Career Testing
Career Testing
Career Testing
WORKING ABROAD / OCT. 03, 2014
version 4, draft 5

How to Stay Safe in a Foreign Country

Street smarts transcend national boundaries. They’re basic rules of the playground everyone learns in school coupled with some practical advice about your belongings. Whether you’re a resident, an immigrant, or a tourist, here are some helpful tips to stay safe in a foreign country.

It’s Your Fifth Time Here

Friendly, honest interaction with taxi cab drivers, waiters, and shop keeps in tourist areas are all well and good. They’re great ways to get to know people, figure out the lay of the land, and get great suggestions. But you should always take a note of caution. Questions like “Is this your first time here?” aren’t just friendly queries. They’re also ways to qualify you as a mark. People want to see how easily they can quote inflated prices or take you somewhere dark and quietly mug you. So when those questions come up, just smile, look them dead in the eye, and calmly state that you have been to this part of the world, not once, not twice, not even three times, but FIVE. Why five? Well, first, take note that anything is better than saying “It’s my first time!”. That virginal gusto will lead to some bumps and bruises. But no one sees everything with just one go, so not everyone will back off with the pronouncement of ‘second’. And then, you can’t stop at three because third times the charm applies to con artists too. When you get to four times you’re a veteran and a cynic but Five Times makes you Wise. No one messes with Five Times Jack. You practically live there. This guy trying to con you could be your cousin.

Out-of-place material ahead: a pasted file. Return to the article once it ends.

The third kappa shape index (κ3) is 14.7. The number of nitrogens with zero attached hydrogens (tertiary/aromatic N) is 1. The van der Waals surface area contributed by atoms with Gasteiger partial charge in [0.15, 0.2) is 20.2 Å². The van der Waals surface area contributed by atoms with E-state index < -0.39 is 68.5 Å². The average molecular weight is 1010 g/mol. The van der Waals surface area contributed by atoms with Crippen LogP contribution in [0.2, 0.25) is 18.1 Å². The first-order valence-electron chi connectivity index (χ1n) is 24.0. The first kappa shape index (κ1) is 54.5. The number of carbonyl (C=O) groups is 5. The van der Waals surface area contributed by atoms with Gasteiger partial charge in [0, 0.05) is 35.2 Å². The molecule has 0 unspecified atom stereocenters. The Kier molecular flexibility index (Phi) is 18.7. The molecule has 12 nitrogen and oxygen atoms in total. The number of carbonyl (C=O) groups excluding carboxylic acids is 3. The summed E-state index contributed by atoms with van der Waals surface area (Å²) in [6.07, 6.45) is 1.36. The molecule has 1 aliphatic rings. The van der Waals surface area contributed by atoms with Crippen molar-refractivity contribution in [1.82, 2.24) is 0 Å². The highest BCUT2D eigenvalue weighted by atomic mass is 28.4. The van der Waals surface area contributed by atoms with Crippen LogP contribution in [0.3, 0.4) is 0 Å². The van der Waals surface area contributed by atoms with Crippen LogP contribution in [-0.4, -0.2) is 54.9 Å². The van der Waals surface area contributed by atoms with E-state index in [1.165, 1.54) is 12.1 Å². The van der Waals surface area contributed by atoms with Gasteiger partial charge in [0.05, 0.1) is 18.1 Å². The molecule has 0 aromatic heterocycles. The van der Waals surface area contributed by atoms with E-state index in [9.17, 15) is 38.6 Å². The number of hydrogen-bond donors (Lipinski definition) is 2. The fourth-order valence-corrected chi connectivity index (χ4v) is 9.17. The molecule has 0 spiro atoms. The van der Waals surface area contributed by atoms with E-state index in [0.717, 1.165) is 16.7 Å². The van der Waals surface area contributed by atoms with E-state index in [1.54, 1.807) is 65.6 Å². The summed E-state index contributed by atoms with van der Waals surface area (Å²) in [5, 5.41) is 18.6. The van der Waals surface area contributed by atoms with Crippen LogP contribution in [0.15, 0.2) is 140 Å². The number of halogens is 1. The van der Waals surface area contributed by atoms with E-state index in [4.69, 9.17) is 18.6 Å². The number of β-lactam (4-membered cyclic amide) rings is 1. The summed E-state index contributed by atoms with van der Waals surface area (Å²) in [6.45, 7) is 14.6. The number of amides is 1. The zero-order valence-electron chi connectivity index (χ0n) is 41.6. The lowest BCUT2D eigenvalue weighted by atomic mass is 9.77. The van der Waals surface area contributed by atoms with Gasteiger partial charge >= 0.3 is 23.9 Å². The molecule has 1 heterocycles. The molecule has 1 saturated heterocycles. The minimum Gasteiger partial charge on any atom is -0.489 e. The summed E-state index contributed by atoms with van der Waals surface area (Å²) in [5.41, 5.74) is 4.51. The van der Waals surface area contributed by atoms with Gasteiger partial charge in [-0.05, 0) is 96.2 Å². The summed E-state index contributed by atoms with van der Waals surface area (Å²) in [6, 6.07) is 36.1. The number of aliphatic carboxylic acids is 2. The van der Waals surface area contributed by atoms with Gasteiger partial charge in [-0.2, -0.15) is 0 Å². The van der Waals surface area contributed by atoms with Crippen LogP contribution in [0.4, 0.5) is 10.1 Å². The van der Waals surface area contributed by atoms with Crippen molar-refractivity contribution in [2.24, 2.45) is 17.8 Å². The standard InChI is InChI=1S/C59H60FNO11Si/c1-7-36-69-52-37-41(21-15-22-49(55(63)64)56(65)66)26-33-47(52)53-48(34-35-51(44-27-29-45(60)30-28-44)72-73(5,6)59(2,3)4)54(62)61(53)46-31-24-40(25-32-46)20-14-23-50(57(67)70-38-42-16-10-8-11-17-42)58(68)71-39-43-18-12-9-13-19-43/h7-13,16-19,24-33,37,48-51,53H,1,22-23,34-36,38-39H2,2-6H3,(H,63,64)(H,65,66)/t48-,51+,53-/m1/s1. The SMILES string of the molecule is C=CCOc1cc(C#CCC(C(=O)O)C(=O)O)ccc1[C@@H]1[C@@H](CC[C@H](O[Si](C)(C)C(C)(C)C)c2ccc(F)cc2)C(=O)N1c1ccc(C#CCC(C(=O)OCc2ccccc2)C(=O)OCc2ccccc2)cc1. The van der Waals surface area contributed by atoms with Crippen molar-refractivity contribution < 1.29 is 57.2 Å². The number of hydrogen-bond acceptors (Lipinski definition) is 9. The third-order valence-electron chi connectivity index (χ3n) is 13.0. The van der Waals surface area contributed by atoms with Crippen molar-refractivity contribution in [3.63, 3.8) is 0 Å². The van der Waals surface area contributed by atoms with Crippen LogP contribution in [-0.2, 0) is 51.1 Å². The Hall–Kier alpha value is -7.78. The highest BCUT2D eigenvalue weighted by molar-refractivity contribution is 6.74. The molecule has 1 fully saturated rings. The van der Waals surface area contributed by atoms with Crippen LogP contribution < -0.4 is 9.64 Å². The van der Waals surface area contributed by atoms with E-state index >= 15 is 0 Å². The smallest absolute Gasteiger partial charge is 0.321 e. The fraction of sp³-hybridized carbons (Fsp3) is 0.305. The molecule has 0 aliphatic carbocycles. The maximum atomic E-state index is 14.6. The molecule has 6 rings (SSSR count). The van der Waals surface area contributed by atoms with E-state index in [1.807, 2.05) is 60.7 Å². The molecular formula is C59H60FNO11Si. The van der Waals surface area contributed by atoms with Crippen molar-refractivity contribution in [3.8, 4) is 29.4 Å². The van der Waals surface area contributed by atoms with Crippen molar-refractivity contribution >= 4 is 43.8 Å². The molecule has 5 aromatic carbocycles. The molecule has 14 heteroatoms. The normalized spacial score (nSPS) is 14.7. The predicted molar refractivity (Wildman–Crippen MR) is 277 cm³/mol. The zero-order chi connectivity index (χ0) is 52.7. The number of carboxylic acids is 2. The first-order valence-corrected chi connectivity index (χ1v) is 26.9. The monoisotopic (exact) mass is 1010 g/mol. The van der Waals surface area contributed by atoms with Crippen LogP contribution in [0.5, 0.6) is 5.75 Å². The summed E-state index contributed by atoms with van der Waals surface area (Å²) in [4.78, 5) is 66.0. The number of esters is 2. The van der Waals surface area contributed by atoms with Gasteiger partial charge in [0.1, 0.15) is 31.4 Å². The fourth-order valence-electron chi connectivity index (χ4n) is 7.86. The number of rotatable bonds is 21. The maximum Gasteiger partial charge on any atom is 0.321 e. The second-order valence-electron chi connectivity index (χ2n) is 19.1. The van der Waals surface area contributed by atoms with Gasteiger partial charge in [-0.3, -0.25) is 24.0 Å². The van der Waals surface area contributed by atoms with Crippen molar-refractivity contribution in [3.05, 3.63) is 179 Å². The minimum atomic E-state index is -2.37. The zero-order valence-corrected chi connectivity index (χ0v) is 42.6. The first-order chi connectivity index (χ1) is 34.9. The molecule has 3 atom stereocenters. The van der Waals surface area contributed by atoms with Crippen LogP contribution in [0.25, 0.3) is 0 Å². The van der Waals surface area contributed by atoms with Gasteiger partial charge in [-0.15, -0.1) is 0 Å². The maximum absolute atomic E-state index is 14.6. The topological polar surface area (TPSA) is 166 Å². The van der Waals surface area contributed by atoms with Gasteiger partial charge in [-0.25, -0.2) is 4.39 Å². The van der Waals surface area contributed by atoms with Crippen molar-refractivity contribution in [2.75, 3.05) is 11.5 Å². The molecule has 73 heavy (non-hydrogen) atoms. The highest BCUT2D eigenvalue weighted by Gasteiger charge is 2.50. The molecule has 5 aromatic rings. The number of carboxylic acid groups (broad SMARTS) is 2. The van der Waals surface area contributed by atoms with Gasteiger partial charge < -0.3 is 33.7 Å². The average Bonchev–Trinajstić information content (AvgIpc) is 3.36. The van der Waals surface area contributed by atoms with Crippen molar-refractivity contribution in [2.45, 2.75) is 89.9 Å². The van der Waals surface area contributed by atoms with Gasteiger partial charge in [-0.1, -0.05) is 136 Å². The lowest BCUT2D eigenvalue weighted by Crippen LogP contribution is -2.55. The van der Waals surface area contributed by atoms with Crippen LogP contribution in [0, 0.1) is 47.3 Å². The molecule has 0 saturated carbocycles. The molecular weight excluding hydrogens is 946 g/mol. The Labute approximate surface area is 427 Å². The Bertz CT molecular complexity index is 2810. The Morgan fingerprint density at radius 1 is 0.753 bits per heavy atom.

Look People in the Eye

When most people are in unknown areas with lots of people around they tend to stare at the ground, hunch their shoulders, and scuttle through the street. You just want to get out of there right? Wrong. When you’re walking down the street, make eye contact with everyone who walks by you. Make eye contact with people on the other side of the street. Make eye contact with people sitting or begging on the corner. Don’t even spare the dogs and pigeons. Take it all in. There’s two effects to this and it applies to everyone, from the smallest woman to the biggest dude in the room: people will be unnerved and you’ll know exactly what’s going on around you. Most people don’t make eye contact regularly. Prolonged stares into another person’s eyes as they simply walk past you will communicate one thing: I am unusual, very alert, and quite possibly crazy. This combination will make most keep a healthy and safe distance.

Don’t Do Passport Deposits

You know how sometimes you’ll hear in the news that some people were traveling on stolen passports? Ever wonder how exactly that came about? Well, a good deal of hostels, rental companies, tourist agencies, and ‘adventure companies’ will ask for your passport as a deposit. Then when you get back, whoops, Mr. Passport has been ‘misplaced’. This is a huge bummer and will require you to get a replacement passport before traveling home, which can be a lengthy process. Avoid this hassle by demanding a deposit of money. Your passport is worth at least 10 grand on the black market (which, if you’re ever stuck somewhere without money, can be a nice insurance policy, though I’m not endorsing a thing) so part with money first before you lose your line back home. 

Keep Your Valuables on You